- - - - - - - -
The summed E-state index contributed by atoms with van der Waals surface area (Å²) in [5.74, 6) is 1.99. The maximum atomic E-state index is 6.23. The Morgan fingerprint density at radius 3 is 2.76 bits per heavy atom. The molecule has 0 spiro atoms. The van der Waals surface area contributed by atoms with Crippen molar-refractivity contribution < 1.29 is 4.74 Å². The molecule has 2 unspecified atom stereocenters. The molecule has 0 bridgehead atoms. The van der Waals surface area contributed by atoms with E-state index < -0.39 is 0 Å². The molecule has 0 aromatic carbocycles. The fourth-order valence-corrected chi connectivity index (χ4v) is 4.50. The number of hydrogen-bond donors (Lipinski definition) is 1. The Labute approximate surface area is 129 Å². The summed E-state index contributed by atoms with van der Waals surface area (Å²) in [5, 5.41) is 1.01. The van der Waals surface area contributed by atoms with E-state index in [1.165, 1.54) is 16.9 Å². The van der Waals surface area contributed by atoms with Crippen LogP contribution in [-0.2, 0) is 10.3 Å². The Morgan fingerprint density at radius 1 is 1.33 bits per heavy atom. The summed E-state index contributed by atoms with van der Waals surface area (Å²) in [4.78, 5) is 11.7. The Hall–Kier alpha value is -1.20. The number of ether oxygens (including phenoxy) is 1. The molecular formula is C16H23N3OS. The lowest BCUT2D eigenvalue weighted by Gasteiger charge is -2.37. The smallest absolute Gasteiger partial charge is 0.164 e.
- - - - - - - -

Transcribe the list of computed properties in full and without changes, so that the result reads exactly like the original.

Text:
The summed E-state index contributed by atoms with van der Waals surface area (Å²) in [5.74, 6) is 1.99. The maximum atomic E-state index is 6.23. The Morgan fingerprint density at radius 3 is 2.76 bits per heavy atom. The molecule has 0 spiro atoms. The van der Waals surface area contributed by atoms with Crippen molar-refractivity contribution < 1.29 is 4.74 Å². The molecule has 2 unspecified atom stereocenters. The molecule has 0 bridgehead atoms. The van der Waals surface area contributed by atoms with E-state index < -0.39 is 0 Å². The molecule has 0 aromatic carbocycles. The fourth-order valence-corrected chi connectivity index (χ4v) is 4.50. The number of hydrogen-bond donors (Lipinski definition) is 1. The Labute approximate surface area is 129 Å². The summed E-state index contributed by atoms with van der Waals surface area (Å²) in [5, 5.41) is 1.01. The van der Waals surface area contributed by atoms with E-state index in [1.165, 1.54) is 16.9 Å². The van der Waals surface area contributed by atoms with Crippen LogP contribution in [-0.2, 0) is 10.3 Å². The Morgan fingerprint density at radius 1 is 1.33 bits per heavy atom. The summed E-state index contributed by atoms with van der Waals surface area (Å²) in [4.78, 5) is 11.7. The Hall–Kier alpha value is -1.20. The number of ether oxygens (including phenoxy) is 1. The molecular formula is C16H23N3OS. The lowest BCUT2D eigenvalue weighted by Gasteiger charge is -2.37. The smallest absolute Gasteiger partial charge is 0.164 e.